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Analysis: Influential Kennedy honorees

By PAT NASON, UPI Hollywood Reporter   |   Sept. 16, 2004 at 5:58 PM
LOS ANGELES, Sept. 16 (UPI) -- Kennedy Center honorees are always, by definition, leading artists in their field, but this year's class may be a more influential group than most.

The John F. Kennedy Center for the Performing Arts will honor filmmaker Warren Beatty, the husband-and-wife theater team of Ossie Davis and Ruby Dee, singer-composer Elton John, soprano Joan Sutherland and composer-conductor John Williams at a State Department dinner on Dec. 4, with U.S. Secretary of State Colin Powell as host. The six honorees will be celebrated the following night at a gala performance in the Kennedy Center's Opera House, to be attended by President George W. Bush and first lady Laura Bush.

"This year the Kennedy Center honors not the usual five but six extraordinary individuals whose unique and abundant artistry has contributed significantly to the cultural life of our nation and the world," said Kennedy Center Chairman Stephen A. Schwarzman.

Honors recipients are chosen for their contributions to American culture through the performing arts. The Kennedy Center's primary criterion is excellence. For the most part, this year's honorees also have the distinction of being either trailblazers or exemplars in their respective disciplines.

Beatty, for example, was among the first of Hollywood's new generation of 1960s stars to produce his own projects.

Five years after the Hollywood Foreign Press Association gave Beatty its Most Promising Newcomer Award in 1962, he made his producing debut with "Bonnie and Clyde." The Depression-era drama earned 10 Academy Award nominations, including Best Picture and Best Actor, for Beatty.

He went on to produce such hits as "Shampoo," "Heaven Can Wait," "Bugsy" and "Reds" -- earning Oscar nominations for writing on all four, and best picture nominations for all but "Shampoo." He also earned directing nominations for ""Heaven Can Wait" and "Reds" -- winning the directing Oscar for "Reds."

Following Beatty's success as a director, other actors went on to produce and direct their own projects. Some -- such as Robert Redford ("Ordinary People"), Kevin Costner ("Dances with Wolves") and Mel Gibson ("Braveheart") -- took home directing and Best Picture Oscars of their own.

Today it is commonplace in Hollywood for stars to produce and direct their own projects.

When the Screen Actors Guild honored Davis and Dee in 2001 with its Life Achievement Award, then-SAG President William Daniels said, "For more than half a century, they have enriched and transformed American life as brilliant actors, writers, directors, producers and passionate advocates for social justice, human dignity and creative excellence."

Dee may be best known for her performance on Broadway in "A Raisin in the Sun," a role she reprised in the 1961 film adaptation of the play. She received an Obie for her off-Broadway performance in South African playwright Athol Fugard's "Boesman and Lena," and an Emmy for NBC's "Decoration Day." In groundbreaking performances, Dee played Mary Tyrone in "Long Day's Journey into Night," Kate in "The Taming of the Shrew" and Cordelia in "King Lear" -- roles not traditionally given to black actresses.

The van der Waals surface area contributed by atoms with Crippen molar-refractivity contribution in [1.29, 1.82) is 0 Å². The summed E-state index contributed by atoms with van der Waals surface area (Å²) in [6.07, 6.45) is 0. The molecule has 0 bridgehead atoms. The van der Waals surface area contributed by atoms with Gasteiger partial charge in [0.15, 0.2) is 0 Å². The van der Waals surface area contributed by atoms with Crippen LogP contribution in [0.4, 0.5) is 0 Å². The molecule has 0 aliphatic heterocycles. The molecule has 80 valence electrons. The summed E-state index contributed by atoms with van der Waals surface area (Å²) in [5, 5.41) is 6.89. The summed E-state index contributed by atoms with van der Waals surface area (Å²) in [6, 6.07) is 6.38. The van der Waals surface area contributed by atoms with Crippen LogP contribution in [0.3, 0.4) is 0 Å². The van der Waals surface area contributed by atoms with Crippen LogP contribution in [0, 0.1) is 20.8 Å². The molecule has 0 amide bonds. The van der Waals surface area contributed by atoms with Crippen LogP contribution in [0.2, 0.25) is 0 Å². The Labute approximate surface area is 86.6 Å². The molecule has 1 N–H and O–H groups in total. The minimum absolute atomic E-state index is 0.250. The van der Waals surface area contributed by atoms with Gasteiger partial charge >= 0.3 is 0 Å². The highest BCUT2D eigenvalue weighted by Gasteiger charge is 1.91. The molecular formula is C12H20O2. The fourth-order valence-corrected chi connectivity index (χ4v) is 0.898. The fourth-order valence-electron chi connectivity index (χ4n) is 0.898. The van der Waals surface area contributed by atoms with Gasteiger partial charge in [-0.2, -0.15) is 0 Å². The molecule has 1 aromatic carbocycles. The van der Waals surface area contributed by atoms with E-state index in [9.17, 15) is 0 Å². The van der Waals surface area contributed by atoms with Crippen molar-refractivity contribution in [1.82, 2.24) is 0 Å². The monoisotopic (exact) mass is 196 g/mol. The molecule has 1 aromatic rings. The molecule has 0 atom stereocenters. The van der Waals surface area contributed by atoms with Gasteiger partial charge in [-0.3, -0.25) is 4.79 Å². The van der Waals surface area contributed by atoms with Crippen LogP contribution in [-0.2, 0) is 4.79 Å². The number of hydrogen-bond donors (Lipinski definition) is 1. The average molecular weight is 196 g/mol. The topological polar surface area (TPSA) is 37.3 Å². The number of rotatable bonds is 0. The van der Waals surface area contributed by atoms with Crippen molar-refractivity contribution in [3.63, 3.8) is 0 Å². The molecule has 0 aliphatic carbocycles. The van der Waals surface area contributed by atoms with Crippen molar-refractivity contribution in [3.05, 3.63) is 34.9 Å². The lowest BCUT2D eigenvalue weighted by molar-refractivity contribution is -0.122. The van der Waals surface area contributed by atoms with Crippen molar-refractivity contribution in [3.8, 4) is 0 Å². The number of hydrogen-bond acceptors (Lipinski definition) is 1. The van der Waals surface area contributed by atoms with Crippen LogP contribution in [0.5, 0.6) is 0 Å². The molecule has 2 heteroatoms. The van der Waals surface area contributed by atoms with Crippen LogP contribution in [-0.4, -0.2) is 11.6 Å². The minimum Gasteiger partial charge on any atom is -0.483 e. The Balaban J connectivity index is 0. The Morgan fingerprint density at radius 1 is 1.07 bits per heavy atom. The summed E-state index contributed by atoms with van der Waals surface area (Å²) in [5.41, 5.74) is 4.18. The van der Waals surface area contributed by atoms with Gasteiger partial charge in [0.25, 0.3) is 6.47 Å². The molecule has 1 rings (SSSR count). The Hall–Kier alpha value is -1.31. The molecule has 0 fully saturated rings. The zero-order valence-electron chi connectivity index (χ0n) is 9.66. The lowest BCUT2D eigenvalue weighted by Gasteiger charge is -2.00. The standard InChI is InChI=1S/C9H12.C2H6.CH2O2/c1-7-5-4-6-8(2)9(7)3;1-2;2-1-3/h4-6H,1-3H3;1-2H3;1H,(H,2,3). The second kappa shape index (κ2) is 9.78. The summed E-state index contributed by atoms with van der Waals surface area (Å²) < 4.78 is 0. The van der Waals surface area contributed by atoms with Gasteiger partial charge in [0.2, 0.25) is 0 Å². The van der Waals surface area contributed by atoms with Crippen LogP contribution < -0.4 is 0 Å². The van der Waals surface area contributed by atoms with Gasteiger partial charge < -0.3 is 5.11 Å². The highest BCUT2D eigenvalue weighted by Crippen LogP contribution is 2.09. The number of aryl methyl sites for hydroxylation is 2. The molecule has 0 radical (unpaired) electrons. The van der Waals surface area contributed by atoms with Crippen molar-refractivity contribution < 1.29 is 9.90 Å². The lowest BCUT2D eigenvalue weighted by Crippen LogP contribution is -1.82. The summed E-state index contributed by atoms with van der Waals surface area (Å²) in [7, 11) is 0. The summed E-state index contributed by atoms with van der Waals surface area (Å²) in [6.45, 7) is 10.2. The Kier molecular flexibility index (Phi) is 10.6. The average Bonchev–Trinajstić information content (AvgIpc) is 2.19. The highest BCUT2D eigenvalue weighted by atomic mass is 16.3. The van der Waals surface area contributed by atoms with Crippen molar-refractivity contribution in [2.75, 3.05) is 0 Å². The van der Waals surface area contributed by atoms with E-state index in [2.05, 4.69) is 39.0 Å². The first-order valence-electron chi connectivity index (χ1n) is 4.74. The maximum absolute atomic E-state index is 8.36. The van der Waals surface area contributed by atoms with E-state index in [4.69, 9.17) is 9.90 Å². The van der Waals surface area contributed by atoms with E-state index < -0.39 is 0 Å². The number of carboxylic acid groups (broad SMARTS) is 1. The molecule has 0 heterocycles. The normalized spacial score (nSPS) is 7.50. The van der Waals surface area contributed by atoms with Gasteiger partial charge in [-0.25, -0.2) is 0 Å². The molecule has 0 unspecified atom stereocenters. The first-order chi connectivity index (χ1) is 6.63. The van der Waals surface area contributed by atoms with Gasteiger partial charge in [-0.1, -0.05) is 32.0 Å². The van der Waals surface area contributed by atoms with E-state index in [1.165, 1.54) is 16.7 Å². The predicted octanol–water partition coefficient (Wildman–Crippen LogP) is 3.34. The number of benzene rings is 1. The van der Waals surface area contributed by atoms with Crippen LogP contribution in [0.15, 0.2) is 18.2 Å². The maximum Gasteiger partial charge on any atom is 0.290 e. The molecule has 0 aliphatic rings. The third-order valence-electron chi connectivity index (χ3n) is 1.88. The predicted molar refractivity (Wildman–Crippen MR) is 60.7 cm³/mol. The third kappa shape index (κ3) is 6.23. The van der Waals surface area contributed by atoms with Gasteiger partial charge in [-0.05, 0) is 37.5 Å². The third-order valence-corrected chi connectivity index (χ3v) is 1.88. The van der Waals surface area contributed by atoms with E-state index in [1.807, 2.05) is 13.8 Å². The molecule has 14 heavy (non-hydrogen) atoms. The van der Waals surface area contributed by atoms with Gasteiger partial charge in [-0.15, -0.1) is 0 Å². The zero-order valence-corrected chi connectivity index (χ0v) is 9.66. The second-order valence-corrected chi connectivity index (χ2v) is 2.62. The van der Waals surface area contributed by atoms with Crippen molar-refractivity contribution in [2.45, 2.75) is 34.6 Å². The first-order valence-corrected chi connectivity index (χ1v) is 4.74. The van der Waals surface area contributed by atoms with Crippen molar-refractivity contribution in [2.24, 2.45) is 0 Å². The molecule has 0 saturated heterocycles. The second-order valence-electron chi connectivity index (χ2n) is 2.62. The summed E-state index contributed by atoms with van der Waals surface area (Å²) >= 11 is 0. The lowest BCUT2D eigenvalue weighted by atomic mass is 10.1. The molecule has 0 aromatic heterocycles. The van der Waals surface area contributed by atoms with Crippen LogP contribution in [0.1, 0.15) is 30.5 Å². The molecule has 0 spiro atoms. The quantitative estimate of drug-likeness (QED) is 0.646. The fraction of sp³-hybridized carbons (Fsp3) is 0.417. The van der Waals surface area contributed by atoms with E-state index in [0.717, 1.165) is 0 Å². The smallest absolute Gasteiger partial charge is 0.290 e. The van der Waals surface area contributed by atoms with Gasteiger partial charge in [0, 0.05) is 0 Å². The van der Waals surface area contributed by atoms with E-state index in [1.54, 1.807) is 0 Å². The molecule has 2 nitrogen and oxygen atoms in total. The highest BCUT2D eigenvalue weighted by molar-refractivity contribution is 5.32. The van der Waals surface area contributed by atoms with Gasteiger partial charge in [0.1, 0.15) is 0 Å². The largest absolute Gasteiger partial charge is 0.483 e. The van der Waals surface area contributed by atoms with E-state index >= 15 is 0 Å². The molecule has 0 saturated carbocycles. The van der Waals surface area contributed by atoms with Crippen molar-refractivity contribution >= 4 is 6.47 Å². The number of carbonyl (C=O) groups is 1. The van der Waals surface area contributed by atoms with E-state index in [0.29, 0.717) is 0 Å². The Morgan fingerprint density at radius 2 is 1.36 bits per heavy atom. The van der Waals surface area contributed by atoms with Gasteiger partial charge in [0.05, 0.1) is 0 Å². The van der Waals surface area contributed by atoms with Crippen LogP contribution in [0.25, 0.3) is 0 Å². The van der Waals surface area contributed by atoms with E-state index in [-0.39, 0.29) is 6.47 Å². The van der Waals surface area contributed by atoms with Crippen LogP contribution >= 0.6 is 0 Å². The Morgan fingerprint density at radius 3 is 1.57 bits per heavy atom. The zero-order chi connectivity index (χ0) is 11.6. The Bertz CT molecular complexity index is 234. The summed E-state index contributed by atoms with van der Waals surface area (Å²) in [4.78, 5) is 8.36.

Davis was writing and directing films in the 1970s ("Cotton Comes to Harlem"). In 1961 he wrote and directed "Purlie Victorious," a then-controversial play that examined segregation. He is also a Jane Addam's Children's Book Award winner for "Escape to Freedom: A Play About Young Frederick Douglass."

Davis and Dee have been honored with the Academy of Television Arts and Sciences Silver Circle Award, induction into the American Theatre Hall of Fame, and the United States National Medal of Arts.

John has been credited with helping to put the piano on an equal footing with the guitar in rock 'n' roll, beginning with his breakthrough 1970 self-titled album. Since then he has sold an estimated 60 million albums -- and also become one of the entertainment industry's most tireless philanthropic activists, particularly through the Elton John AIDS Foundation.

In 1994 he shared an Oscar with Tim Rice for "Can You Feel the Love Tonight" from "The Lion King."

Sutherland -- the daughter of a mezzo-soprano -- began her singing career by winning a competition in 1950. With her husband, pianist Richard Bonynge, she has staged revivals of forgotten works of opera including "Beatrice di Tenda" and "Rodelinda" -- and acquired a reputation for bringing the unconventional to the opera state. Sutherland retired from opera in 1990.

In a career that dates to the earliest days of TV, Williams has become arguably the most successful composer in film history. His scores for the "Star Wars" and "Indiana Jones" movies and "E.T. The Extra-Terrestrial" -- among other Hollywood hits -- are instantly recognizable around the world.

He has earned five Academy Awards -- and an astounding 42 Oscar nominations -- as well as 17 Grammys, three Golden Globes and two Emmys. Williams also served as principal conductor -- and is now laureate conductor -- of the Boston Pops Orchestra, and his music has been performed in concerts by the world's leading orchestras and soloists.

Beatty, Davis, Dee, John, Sutherland and Williams, join a list of Kennedy Center honorees that includes Chuck Berry, Bill Cosby, Bob Dylan, Clint Eastwood, Quincy Jones, Willie Nelson, Jack Nicholson, Paul Simon, Elizabeth Taylor and Stevie Wonder. In 2003 the Kennedy Center honored James Brown, Carol Burnett, Loretta Lynn, Mike Nichols and Itzhak Perlman.

The Honors Gala will be taped for broadcast later in December on CBS for the 27th consecutive year as a two-hour prime-time special.

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(Please send comments to nationaldesk@upi.com.)

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